Of course, using the common stairs during the day was against the rules.  Not being seen was practically the first thing about living in-between.  But The Fifth Floor coaxed and tickled and dared her to take a peek.  She just had to see what was going on up there.  With a hop, she was on the fourth-and-a-half floor landing and scuttling up the stairs, keeping low against the wall.  If she heard an Outsider coming, she’d flee back to her door and close it quickly.

The Fifth was shared by an insurance company, where the ladies all wore sharp office heels and short, thin skirts; and a real estate developer where the boss had an old hairy mole and sometimes kept one of the telephone girls late after all the others had left.  In the lobby where the heavy glass doors of each office stared across at each other, Mr. Zhong the Rubbish Man and XieXie’s fat father mopped water into a large red bucket.  As they mopped, they talked, and as they talked, they smoked, the mouth ends of their cigarettes damp and mushy.

“How far up you think it goes?”  XieXie’s father asked.

“Maybe a long way,” replied the Rubbish Man.

XieXie’s father nodded and leaned on his mop handle, sucking deeply at his smoke.  “Gonna be a bad day.”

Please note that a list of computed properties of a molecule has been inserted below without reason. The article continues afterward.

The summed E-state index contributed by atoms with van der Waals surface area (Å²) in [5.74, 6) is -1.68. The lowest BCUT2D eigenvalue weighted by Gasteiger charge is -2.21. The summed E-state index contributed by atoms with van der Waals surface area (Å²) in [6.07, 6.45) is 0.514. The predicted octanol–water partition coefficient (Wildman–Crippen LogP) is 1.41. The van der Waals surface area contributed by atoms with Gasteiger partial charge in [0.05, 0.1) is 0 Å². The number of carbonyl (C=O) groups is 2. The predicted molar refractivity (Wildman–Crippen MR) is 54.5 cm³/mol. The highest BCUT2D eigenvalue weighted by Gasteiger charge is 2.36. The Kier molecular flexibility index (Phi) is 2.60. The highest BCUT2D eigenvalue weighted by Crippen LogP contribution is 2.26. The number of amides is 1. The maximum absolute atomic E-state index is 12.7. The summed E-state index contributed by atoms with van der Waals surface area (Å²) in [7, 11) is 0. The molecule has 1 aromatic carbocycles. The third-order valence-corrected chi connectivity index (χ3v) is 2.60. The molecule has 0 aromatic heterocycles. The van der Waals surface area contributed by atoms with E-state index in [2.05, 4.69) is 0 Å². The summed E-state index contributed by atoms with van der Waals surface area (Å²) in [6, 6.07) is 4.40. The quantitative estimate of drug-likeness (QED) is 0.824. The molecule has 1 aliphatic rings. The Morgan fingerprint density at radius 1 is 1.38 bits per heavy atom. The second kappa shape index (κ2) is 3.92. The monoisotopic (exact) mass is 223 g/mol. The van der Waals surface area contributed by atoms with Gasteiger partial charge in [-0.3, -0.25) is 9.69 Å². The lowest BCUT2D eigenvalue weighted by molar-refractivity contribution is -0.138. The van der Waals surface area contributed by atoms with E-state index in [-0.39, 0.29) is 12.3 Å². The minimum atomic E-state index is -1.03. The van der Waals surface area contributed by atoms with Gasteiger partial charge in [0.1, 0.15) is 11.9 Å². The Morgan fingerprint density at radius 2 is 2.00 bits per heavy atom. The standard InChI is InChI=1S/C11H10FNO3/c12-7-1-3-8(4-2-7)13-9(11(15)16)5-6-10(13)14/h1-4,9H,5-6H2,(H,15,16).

“Yeah,” laughed the Rubbish Man, “but not as bad as these smart bastards are going to have when they get in on Monday.”  He curled his lips at the tightly locked glass.

XieXie’s father laughed and coughed, and coughed and laughed.

Suddenly heavy feet echoed below Kai Ying: two voices speaking English, getting louder.  One was even and foreign sounding, like the click-click of those sharp office heels.

“So many stairs!  I don’t like it.”

The other voice halted a little, it was soft around the syllables.  “…I … also don’t like.”

Good news!  “I have to find Bo.”  Kai Ying ran up to the fifth-and-a-half floor landing.  Her upstairs neighbours’ door was also sprung, and Kai Ying scrambled up the frame to the in-between floor and pulled the door behind her.  She hunched in the shadows between the jamb and the Chang’s cook stove to wait for the outsiders to pass.  This floor was as dark and still as her own must be, downstairs without her.

Huang Xiansheng must have shut off the elevators.”

She imagined the big electrician up in the cables on his hands and knees with water spreading in circles on his dark jeans.  Huang Xiansheng had beautiful jeans that made him look set-apart, like people on the advertising posters.  Although he was technically an Outsider because he had a home somewhere through the big doors and out in the city, he was still one of them.  Not like the cold-eyed front-desk men in fancy caps and jackets, who would sneer or kick you if they caught you in the halls.

The English teacher was here, that meant that the school hadn’t been closed.  Kai Ying had to find Bo and steer her up to The Ninth.